I need an injection for my hip arthritis. The last one I had required the use of X-rays. I also have a history of cancer and received radiation treatments. I'd like to avoid any more radiation if possible. Can they use the old X-rays to just do this injection without taking new ones?
Intra-articular (into the joint) injections of the hip can be helpful in alleviating painful symptoms from osteoarthritis. Careful technique is required on the part of the physician performing the injection. Blind injections (guided only by vision and touch) are less expensive than injections performed with imaging. Blind injections can be done right in the physician's office. And the patient isn't exposed to radiation. But blind injections are not advised. For complete accuracy, imaging and arthrography are required. Arthrography is the use of a contrast dye injected into the joint to show that the injected agent actually made it into the joint.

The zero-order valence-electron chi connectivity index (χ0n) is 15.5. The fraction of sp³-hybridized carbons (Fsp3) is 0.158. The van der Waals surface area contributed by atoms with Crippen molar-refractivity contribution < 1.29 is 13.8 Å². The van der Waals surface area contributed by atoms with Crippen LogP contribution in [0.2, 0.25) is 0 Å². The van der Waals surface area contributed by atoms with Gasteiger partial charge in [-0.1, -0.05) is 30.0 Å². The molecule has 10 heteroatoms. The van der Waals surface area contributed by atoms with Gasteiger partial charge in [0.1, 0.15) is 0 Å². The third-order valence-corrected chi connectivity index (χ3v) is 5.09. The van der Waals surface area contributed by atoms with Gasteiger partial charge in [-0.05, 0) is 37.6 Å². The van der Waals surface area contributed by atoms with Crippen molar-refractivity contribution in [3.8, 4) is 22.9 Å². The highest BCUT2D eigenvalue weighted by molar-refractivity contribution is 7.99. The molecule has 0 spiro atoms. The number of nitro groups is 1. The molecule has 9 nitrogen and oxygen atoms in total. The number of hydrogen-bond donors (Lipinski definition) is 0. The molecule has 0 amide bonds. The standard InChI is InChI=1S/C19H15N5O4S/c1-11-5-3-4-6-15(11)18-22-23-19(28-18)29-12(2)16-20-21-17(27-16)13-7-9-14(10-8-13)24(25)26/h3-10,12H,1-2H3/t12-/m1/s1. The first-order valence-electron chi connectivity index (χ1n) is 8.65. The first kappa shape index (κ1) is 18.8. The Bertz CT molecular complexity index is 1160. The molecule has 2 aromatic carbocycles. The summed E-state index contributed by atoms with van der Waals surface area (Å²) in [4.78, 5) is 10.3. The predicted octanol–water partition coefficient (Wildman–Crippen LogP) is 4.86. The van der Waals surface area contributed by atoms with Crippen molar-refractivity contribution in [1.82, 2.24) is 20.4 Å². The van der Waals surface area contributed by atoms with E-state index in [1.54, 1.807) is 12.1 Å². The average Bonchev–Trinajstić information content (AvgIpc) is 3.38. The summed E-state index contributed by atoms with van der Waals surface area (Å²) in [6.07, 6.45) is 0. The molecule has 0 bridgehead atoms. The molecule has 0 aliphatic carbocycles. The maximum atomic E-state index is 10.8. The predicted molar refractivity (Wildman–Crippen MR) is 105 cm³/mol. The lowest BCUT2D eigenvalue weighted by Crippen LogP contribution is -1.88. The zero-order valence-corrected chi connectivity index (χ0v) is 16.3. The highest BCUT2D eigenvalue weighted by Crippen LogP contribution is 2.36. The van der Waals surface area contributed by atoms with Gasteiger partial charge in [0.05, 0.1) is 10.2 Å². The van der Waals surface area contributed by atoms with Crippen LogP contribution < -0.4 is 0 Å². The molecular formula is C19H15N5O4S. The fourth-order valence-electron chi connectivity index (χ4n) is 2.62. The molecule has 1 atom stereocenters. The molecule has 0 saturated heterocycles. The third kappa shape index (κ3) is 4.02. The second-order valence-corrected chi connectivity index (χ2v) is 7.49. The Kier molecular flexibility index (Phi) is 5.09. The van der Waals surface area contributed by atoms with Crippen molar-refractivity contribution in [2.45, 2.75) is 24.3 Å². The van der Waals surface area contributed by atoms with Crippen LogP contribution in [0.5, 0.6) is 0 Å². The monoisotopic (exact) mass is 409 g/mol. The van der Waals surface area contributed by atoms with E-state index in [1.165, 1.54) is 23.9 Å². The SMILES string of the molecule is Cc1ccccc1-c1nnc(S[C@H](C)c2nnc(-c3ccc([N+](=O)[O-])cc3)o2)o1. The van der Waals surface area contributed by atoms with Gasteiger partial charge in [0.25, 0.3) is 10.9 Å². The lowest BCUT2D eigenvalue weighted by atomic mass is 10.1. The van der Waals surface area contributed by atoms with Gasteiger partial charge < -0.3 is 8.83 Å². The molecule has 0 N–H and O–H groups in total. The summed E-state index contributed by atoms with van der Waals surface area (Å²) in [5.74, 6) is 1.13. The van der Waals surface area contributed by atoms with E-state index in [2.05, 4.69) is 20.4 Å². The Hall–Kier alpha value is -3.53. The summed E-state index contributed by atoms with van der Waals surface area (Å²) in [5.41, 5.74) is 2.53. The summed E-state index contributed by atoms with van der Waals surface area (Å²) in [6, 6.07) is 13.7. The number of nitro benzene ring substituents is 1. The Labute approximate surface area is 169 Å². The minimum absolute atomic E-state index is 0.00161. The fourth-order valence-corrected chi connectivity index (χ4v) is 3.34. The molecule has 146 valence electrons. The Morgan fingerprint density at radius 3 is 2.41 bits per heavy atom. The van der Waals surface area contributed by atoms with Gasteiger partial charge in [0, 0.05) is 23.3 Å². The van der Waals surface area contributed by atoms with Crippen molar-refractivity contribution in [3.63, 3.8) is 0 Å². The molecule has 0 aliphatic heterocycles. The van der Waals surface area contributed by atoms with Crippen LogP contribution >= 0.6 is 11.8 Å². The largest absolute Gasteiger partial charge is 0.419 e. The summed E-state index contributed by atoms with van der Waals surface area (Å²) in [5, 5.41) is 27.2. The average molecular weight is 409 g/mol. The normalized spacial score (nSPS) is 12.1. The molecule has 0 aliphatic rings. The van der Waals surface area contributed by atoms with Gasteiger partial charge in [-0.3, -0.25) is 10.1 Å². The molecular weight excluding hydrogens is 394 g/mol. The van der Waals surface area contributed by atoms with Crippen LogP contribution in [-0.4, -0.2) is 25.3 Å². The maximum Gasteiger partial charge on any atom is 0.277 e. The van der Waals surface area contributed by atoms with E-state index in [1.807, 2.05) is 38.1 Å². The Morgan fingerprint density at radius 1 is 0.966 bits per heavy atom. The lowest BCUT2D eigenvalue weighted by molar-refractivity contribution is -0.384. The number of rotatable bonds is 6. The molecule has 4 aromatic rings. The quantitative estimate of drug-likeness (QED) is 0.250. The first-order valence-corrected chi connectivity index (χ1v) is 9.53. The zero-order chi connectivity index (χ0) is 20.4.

Studies show that with blind injections you have a 50-50 chance of success. Using the blind technique with any success is like tossing a coin and shouting heads or tails and then being right (or wrong). Using previous X-rays isn't helpful because arthritis changes the shape and structure of the joint. In other words, it could be a different looking joint even from the last time it was X-rayed.
And most of the X-ray techniques are real-time, which means the surgeon sees in 3-D, the joint, the soft tissue structures in and around the joint, and the needle placement as it advances forward through the soft tissues into the joint space. Talk to your orthopedic surgeon about your concerns. Find out how much radiation you would be exposed to and what other options you may have. Some physicians are using ultrasound now instead of X-ray imaging. There's no exposure to radiation and it can be followed up with arthrography to ensure 100% accuracy.
Demirhan Duracoglu, MD, et al. Evaluation of Needle Positioning During Blind Intra-Articular Hip Injections for Osteoarthritis: Fluoroscopy Versus Arthrography. In Archives of Physical Medicine and Rehabilitation. December 2009. Vol. 90. No. 12. Pp. 2112-2115.
*Disclaimer:* The information contained herein is compiled from a variety of sources. It may not be complete or timely. It does not cover all diseases, physical conditions, ailments or treatments. The information should NOT be used in place of visit with your healthcare provider, nor should you disregard the advice of your health care provider because of any information you read in this topic.